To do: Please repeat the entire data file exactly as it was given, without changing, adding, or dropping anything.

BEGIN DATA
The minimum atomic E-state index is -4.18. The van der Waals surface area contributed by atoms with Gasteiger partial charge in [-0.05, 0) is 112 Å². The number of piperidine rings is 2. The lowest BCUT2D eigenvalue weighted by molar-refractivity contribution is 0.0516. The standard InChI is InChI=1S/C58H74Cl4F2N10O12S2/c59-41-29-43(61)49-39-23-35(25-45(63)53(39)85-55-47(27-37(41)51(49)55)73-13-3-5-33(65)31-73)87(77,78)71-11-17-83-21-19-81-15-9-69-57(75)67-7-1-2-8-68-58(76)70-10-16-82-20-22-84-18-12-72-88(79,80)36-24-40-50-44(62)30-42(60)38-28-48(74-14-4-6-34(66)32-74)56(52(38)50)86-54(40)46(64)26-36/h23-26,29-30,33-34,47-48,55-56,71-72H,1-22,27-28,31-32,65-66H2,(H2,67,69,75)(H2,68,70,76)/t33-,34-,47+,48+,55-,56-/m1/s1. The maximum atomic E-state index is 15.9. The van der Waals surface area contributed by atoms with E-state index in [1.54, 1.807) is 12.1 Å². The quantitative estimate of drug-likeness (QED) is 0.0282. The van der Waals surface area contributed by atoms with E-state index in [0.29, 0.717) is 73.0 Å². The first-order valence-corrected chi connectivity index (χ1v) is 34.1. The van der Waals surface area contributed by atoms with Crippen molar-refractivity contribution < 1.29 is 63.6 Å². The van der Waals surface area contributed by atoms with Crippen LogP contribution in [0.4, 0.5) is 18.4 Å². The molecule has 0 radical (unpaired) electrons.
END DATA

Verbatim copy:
The minimum atomic E-state index is -4.18. The van der Waals surface area contributed by atoms with Gasteiger partial charge in [-0.05, 0) is 112 Å². The number of piperidine rings is 2. The lowest BCUT2D eigenvalue weighted by molar-refractivity contribution is 0.0516. The standard InChI is InChI=1S/C58H74Cl4F2N10O12S2/c59-41-29-43(61)49-39-23-35(25-45(63)53(39)85-55-47(27-37(41)51(49)55)73-13-3-5-33(65)31-73)87(77,78)71-11-17-83-21-19-81-15-9-69-57(75)67-7-1-2-8-68-58(76)70-10-16-82-20-22-84-18-12-72-88(79,80)36-24-40-50-44(62)30-42(60)38-28-48(74-14-4-6-34(66)32-74)56(52(38)50)86-54(40)46(64)26-36/h23-26,29-30,33-34,47-48,55-56,71-72H,1-22,27-28,31-32,65-66H2,(H2,67,69,75)(H2,68,70,76)/t33-,34-,47+,48+,55-,56-/m1/s1. The maximum atomic E-state index is 15.9. The van der Waals surface area contributed by atoms with E-state index in [1.54, 1.807) is 12.1 Å². The quantitative estimate of drug-likeness (QED) is 0.0282. The van der Waals surface area contributed by atoms with E-state index in [0.29, 0.717) is 73.0 Å². The first-order valence-corrected chi connectivity index (χ1v) is 34.1. The van der Waals surface area contributed by atoms with Crippen molar-refractivity contribution < 1.29 is 63.6 Å². The van der Waals surface area contributed by atoms with Crippen LogP contribution in [0.4, 0.5) is 18.4 Å². The molecule has 0 radical (unpaired) electrons.